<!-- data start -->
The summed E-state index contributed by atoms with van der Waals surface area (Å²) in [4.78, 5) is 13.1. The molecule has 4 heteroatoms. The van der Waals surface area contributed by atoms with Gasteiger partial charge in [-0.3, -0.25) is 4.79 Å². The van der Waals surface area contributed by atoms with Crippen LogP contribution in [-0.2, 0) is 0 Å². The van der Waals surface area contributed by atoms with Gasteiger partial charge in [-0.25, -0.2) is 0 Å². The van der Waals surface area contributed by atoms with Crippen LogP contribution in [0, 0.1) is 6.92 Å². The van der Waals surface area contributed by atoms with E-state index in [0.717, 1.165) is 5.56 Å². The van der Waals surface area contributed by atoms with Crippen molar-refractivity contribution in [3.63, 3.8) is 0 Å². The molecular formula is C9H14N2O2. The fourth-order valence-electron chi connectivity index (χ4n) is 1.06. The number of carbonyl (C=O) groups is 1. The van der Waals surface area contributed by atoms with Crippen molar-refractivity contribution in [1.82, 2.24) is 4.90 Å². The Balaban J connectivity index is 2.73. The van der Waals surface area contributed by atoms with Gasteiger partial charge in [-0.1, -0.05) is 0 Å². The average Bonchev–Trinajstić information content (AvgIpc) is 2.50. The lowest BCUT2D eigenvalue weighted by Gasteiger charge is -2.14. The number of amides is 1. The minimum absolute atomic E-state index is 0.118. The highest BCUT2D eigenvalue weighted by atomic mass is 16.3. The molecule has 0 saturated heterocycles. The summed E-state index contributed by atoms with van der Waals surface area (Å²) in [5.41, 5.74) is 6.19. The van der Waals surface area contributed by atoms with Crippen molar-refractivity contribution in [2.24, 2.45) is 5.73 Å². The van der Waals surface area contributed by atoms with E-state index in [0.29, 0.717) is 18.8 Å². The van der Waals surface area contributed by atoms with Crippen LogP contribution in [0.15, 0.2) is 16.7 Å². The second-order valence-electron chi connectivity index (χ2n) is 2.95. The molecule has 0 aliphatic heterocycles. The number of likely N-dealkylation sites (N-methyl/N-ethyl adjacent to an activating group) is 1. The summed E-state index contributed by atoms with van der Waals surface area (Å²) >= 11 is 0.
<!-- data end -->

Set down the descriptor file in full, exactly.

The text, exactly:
The summed E-state index contributed by atoms with van der Waals surface area (Å²) in [4.78, 5) is 13.1. The molecule has 4 heteroatoms. The van der Waals surface area contributed by atoms with Gasteiger partial charge in [-0.3, -0.25) is 4.79 Å². The van der Waals surface area contributed by atoms with Crippen LogP contribution in [-0.2, 0) is 0 Å². The van der Waals surface area contributed by atoms with Gasteiger partial charge in [-0.25, -0.2) is 0 Å². The van der Waals surface area contributed by atoms with Crippen LogP contribution in [0, 0.1) is 6.92 Å². The van der Waals surface area contributed by atoms with E-state index in [0.717, 1.165) is 5.56 Å². The van der Waals surface area contributed by atoms with Crippen molar-refractivity contribution in [3.63, 3.8) is 0 Å². The molecular formula is C9H14N2O2. The fourth-order valence-electron chi connectivity index (χ4n) is 1.06. The number of carbonyl (C=O) groups is 1. The van der Waals surface area contributed by atoms with Crippen molar-refractivity contribution in [1.82, 2.24) is 4.90 Å². The Balaban J connectivity index is 2.73. The van der Waals surface area contributed by atoms with Gasteiger partial charge in [-0.1, -0.05) is 0 Å². The average Bonchev–Trinajstić information content (AvgIpc) is 2.50. The lowest BCUT2D eigenvalue weighted by Gasteiger charge is -2.14. The number of amides is 1. The minimum absolute atomic E-state index is 0.118. The highest BCUT2D eigenvalue weighted by atomic mass is 16.3. The molecule has 0 saturated heterocycles. The summed E-state index contributed by atoms with van der Waals surface area (Å²) in [5.41, 5.74) is 6.19. The van der Waals surface area contributed by atoms with Crippen molar-refractivity contribution in [2.24, 2.45) is 5.73 Å². The van der Waals surface area contributed by atoms with E-state index in [0.29, 0.717) is 18.8 Å². The van der Waals surface area contributed by atoms with Crippen LogP contribution in [0.15, 0.2) is 16.7 Å². The second-order valence-electron chi connectivity index (χ2n) is 2.95. The molecule has 0 aliphatic heterocycles. The number of likely N-dealkylation sites (N-methyl/N-ethyl adjacent to an activating group) is 1. The summed E-state index contributed by atoms with van der Waals surface area (Å²) >= 11 is 0.